Addendum: Now the New York Times has picked the story up, and allows associate producer Mark Mathis to lie at great length, only to be rebutted at the end in full. He really sounds like a blustering little nobody with a chip on his shoulder and something to prove, while Dawkins and PZ and Genie Scott sound mostly bewildered at the staggering foolishness of these people.

But you know, if they weren’t fools, they wouldn’t be IDiots either.

More embarrassing press for Expelled

The more these clowns responsible for Expelled get any press outside the protected confines of the fundamentalist anti-science subculture, the more desperate and dishonest they look. Now the New York Times has published an article about the whole fracas involving Orlando Sentinel reviewer Roger Moore, the absurd press conference and screening he attended where people were required to sign nondisclosure agreements, and the total harshing of the movie he eventually wrote for the paper.

Hilariously enough, the Times doesn’t have to do anything other than let Ben Stein and publicist Paul Lauer speak for themselves to make them look foolish. For instance, the hilarious excuse Lauer gives for disinviting Moore to the screening is that “the film was not polished enough for professional scrutiny,” ironically implying that to pass muster amongst the fundamentalist Christian audience they’d hand-picked for their screening, professional polish wasn’t necessary. Hey guys, never let it be said you don’t respect your audience!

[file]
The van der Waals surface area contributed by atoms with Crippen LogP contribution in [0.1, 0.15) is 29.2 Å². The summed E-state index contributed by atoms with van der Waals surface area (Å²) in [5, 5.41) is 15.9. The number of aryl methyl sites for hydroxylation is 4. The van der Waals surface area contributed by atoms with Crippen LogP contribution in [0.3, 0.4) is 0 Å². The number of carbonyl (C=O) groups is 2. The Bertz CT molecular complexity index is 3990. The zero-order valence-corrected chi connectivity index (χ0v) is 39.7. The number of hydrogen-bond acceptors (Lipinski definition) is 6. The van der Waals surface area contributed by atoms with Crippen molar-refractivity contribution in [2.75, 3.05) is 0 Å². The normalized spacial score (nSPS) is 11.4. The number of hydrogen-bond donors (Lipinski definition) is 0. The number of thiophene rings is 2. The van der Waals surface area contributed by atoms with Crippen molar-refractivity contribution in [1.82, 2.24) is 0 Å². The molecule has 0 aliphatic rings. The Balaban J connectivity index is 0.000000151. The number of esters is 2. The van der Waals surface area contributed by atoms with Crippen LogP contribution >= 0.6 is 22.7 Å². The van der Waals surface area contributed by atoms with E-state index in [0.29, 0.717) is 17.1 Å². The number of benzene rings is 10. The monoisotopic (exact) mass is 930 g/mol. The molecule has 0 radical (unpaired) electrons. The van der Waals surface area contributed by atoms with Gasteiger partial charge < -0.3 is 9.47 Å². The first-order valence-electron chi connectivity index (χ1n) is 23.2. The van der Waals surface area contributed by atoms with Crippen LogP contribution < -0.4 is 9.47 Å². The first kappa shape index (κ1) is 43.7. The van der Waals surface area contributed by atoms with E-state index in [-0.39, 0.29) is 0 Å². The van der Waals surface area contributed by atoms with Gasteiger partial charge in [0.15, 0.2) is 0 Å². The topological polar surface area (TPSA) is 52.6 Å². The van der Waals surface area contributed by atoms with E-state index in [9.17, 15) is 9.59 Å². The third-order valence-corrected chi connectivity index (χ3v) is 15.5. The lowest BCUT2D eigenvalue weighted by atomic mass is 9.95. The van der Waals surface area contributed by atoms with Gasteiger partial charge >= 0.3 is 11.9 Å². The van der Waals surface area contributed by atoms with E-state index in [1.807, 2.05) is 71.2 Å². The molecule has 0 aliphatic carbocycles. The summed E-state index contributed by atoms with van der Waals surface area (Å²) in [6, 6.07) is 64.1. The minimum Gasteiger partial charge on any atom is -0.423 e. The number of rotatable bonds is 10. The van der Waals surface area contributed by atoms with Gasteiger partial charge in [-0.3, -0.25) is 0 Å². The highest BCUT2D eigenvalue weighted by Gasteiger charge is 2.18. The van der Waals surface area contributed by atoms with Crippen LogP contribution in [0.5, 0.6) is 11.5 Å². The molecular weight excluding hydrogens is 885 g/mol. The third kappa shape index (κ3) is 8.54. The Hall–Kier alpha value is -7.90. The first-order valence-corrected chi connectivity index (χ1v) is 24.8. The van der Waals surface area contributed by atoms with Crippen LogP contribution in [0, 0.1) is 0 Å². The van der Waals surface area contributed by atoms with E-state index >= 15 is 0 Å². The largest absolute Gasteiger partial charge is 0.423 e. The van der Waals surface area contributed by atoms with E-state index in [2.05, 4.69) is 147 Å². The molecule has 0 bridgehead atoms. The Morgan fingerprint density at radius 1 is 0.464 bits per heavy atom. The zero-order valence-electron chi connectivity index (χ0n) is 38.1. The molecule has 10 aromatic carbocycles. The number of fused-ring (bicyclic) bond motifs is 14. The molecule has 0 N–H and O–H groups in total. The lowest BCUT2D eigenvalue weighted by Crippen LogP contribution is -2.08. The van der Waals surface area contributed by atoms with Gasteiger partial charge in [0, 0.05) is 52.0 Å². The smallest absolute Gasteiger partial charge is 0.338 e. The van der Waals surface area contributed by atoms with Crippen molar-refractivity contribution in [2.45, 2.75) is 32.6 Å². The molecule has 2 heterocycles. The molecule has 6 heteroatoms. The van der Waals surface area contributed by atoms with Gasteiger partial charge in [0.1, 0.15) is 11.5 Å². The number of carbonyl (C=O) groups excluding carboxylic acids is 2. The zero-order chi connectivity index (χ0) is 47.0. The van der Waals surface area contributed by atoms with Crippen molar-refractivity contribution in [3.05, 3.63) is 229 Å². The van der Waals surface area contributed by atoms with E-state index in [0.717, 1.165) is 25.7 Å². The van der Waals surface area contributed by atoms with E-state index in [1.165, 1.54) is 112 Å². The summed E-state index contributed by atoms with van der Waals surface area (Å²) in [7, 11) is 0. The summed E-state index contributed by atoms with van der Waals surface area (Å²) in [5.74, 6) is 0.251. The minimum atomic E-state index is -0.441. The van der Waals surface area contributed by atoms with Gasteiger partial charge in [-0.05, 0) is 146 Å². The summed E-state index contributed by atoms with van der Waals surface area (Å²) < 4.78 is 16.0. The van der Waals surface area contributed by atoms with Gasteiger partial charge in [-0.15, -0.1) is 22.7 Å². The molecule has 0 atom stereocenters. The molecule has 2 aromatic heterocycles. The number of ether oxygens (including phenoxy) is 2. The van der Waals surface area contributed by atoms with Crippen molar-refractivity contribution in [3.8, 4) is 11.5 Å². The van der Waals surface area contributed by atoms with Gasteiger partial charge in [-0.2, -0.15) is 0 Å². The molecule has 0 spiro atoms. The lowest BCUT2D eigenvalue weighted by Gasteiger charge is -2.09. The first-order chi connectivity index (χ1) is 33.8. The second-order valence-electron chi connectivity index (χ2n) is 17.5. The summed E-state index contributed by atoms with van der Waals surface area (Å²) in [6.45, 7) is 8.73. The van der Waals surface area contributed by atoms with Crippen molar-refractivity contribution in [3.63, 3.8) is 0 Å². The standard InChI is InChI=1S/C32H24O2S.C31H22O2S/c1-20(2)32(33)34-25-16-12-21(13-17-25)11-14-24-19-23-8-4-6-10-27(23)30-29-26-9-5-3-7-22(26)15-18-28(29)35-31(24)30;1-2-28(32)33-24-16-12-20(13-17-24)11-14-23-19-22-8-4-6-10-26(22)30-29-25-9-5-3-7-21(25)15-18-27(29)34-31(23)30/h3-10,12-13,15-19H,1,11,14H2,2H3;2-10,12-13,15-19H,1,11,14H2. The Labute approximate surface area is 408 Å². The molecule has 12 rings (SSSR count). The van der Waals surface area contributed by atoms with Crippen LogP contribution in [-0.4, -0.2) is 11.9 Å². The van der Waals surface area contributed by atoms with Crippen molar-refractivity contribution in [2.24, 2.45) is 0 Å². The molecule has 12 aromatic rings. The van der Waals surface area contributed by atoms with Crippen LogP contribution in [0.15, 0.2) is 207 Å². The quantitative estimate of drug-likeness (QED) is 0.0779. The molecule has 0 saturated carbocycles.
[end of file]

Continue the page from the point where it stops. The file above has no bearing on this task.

The article makes it abundantly clear just what a hypocritical exercise Expelled is. While on the one hand it assaults its imaginary villain, “Big Science” (led, no doubt, by Michael Myers in full Dr. Evil getup), for disallowing “academic freedom” in “suppressing” ID, on the other hand it clearly only intends to preach to the converted, gearing its marketing solely towards a fundamentalist audience already sufficiently scientifically illiterate to lack the knowledge to know how badly they’re being lied to. Keeping out critics from the mainstream media, or anyone who isn’t already part of the fundamentalist camp, is something they’re dead set on.